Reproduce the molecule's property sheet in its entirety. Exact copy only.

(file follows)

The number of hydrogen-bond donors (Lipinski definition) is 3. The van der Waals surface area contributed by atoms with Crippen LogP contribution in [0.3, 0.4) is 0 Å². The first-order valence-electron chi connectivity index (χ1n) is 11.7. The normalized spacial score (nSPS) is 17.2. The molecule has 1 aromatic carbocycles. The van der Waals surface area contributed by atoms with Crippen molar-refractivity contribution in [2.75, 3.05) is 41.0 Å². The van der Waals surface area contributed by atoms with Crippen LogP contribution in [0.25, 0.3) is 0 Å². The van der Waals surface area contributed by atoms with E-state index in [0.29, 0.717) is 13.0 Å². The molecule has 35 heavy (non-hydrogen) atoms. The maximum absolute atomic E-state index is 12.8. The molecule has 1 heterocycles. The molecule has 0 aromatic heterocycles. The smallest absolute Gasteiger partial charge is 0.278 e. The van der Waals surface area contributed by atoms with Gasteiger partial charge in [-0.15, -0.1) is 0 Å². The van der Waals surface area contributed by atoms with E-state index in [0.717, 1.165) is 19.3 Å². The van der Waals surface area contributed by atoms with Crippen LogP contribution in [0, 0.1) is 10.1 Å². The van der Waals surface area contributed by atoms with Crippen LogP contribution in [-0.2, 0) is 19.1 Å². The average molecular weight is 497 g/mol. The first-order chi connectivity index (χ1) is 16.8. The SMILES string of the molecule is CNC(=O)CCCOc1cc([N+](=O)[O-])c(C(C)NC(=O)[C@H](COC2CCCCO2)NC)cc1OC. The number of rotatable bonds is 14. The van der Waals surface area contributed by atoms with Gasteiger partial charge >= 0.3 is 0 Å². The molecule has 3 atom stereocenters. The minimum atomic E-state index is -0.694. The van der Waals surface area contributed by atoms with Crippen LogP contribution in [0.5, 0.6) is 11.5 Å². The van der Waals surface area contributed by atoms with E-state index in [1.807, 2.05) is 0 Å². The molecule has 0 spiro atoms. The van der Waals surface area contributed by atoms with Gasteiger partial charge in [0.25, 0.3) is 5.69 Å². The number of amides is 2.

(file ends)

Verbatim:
The number of hydrogen-bond donors (Lipinski definition) is 3. The van der Waals surface area contributed by atoms with Crippen LogP contribution in [0.3, 0.4) is 0 Å². The first-order valence-electron chi connectivity index (χ1n) is 11.7. The normalized spacial score (nSPS) is 17.2. The molecule has 1 aromatic carbocycles. The van der Waals surface area contributed by atoms with Crippen molar-refractivity contribution in [2.75, 3.05) is 41.0 Å². The van der Waals surface area contributed by atoms with Crippen LogP contribution in [0.25, 0.3) is 0 Å². The van der Waals surface area contributed by atoms with E-state index in [0.29, 0.717) is 13.0 Å². The molecule has 35 heavy (non-hydrogen) atoms. The maximum absolute atomic E-state index is 12.8. The molecule has 1 heterocycles. The molecule has 0 aromatic heterocycles. The smallest absolute Gasteiger partial charge is 0.278 e. The van der Waals surface area contributed by atoms with Gasteiger partial charge in [-0.15, -0.1) is 0 Å². The van der Waals surface area contributed by atoms with E-state index in [0.717, 1.165) is 19.3 Å². The van der Waals surface area contributed by atoms with Crippen LogP contribution in [0, 0.1) is 10.1 Å². The van der Waals surface area contributed by atoms with Crippen LogP contribution in [-0.2, 0) is 19.1 Å². The average molecular weight is 497 g/mol. The first-order chi connectivity index (χ1) is 16.8. The SMILES string of the molecule is CNC(=O)CCCOc1cc([N+](=O)[O-])c(C(C)NC(=O)[C@H](COC2CCCCO2)NC)cc1OC. The number of rotatable bonds is 14. The van der Waals surface area contributed by atoms with Gasteiger partial charge >= 0.3 is 0 Å². The molecule has 3 atom stereocenters. The minimum atomic E-state index is -0.694. The van der Waals surface area contributed by atoms with Crippen LogP contribution in [0.5, 0.6) is 11.5 Å². The van der Waals surface area contributed by atoms with E-state index in [1.807, 2.05) is 0 Å². The molecule has 0 spiro atoms. The van der Waals surface area contributed by atoms with Gasteiger partial charge in [0.25, 0.3) is 5.69 Å². The number of amides is 2.